Tuesday, April 15, 2014

day no. 12,958: i was supposed to write this, i'm sure of it

A conversation this morning regarding predestination fueled a fury of thoughts on my drive to work this morning. The conversation was, as per usual, in reference to Romans 9.
Romans 9:11-18
11 For though her sons had not been born yet or done anything good or bad, so that God’s purpose according to election might stand—12 not from works but from the One who calls—she was told: The older will serve the younger.13 As it is written: I have loved Jacob, but I have hated Esau.
14 What should we say then? Is there injustice with God? Absolutely not!15 For He tells Moses:
I will show mercy
to whom I will show mercy,
and I will have compassion
on whom I will have compassion.
16 So then it does not depend on human will or effort but on God who shows mercy.17 For the Scripture tells Pharaoh:
I raised you up for this reason
so that I may display My power in you
and that My name may be proclaimed in all the earth.
18 So then, He shows mercy to those He wants to, and He hardens those He wants to harden.
My thoughts were rallying around one common objection people make in response to the reality that God has predestined people. That being, “Well if God has already decided, what does it matter what I do?”
Great question.
Unfortunately, the answer to that is almost without exception fleshed out in the following manner. An exasperated person hears that God is in complete control and throws up their hands and says, “Well if it’s already been decided, then I’m just going to do what I want. If God is going to do what He wants, I will do what I want and we’ll see what happens in the end since He’s going to do it anyways.”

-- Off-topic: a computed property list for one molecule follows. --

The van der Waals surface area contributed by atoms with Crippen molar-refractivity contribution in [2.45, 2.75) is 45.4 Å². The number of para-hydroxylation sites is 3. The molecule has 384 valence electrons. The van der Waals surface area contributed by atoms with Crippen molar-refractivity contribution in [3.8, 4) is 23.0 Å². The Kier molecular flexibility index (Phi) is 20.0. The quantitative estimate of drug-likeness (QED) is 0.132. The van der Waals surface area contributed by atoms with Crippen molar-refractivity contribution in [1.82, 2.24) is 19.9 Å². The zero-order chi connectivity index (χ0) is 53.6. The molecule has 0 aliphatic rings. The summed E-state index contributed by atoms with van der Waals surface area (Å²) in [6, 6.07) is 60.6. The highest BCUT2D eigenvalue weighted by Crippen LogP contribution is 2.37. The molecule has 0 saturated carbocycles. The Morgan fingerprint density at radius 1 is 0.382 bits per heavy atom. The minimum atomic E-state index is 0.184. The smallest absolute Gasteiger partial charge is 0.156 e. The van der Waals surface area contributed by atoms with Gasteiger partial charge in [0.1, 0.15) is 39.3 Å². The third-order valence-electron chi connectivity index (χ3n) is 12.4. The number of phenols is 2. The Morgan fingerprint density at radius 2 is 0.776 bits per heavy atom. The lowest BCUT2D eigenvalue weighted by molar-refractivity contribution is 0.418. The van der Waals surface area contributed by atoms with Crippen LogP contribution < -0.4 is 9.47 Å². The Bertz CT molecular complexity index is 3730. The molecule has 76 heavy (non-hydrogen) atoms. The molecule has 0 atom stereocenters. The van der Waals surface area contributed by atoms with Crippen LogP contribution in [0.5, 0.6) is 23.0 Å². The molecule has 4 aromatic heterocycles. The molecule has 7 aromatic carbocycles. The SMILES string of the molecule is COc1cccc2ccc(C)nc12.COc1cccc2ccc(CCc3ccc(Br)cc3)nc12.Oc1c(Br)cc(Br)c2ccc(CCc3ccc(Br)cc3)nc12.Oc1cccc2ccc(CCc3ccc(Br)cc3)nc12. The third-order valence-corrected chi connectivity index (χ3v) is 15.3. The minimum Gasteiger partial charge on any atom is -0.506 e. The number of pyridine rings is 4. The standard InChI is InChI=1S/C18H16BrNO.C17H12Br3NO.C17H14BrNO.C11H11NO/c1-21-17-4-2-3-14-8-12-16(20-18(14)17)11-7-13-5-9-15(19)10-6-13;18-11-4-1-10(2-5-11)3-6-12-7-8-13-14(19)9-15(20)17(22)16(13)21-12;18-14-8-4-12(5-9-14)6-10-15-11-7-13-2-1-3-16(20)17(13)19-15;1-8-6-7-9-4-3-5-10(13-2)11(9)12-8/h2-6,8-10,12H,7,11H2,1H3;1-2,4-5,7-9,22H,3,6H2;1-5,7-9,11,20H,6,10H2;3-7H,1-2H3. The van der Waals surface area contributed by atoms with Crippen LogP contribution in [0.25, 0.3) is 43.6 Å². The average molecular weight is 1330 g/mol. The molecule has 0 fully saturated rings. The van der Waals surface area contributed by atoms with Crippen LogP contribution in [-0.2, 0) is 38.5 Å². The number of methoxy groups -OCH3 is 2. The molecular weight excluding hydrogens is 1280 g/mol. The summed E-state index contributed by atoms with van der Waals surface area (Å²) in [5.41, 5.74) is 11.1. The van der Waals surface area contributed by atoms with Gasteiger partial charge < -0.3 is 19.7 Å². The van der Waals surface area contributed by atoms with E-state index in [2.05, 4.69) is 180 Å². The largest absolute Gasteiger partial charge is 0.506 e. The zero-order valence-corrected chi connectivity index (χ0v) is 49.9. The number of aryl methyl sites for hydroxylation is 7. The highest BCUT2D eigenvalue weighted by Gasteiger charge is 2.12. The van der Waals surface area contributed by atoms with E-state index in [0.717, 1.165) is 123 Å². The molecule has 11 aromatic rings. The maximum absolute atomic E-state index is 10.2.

This commonly takes the form of laziness, self-centeredness, callousness and the most base behaviors imaginable found under the defense of, “Who can resist God’s will? If He wants to save me, He will. If He doesn’t, He won’t.”
I agree.
But your response to freedom is interesting, is it not?
You discover that nothing you can do will gain or lose your salvation and so your default is to act in a way unworthy of the Gospel.
Why is it every time someone says, “Well, I guess it doesn’t matter what I do,” they throw their hands up and engage in the most vile behaviors imaginable?
No one ever says, “It doesn’t matter what I do,” and then ends up giving all their possessions away to the poor and serving widows and orphans with all their time and energy. No one ever says, “I guess it doesn’t matter” and spends their free time preaching the Gospel to strangers and opening their house to those in need.
Isn’t it interesting how we default to total depravity in a moment’s time?
The very response to God’s sovereignty and decision proves our depravity and the election necessary for anyone to be saved.
God is free to do whatever He desires.
Observe the stark contrast.
He can do whatever He wants and with that freedom, He sends His one and only begotten Son. He send Him as a sacrifice to die. He chooses to be selfless. He chooses to die.
When given a world of possibilities and options, He chooses sacrifice.
He is not totally depraved. He is wholly divine.
Godliness chooses to die, chooses to suffer, and chooses in love to do whatever it takes to win those opposed.
And for whom does He do this?
Selfish, introspective, infantile hedonists who choose themselves every time over everyone else and over God.
He dies for those who would never choose Him. He dies for those who default to pleasure-seeking and impatience.
God demonstrates His love in choosing to save those who have proved themselves unworthy of being saved.
This should produce hands raised in worship, not in exasperation. Yes, He is fully in charge and has determined our steps. But He is good and loving and has proven this time and time again by His faithfulness and His provision of Jesus Christ.
That is the Gospel.

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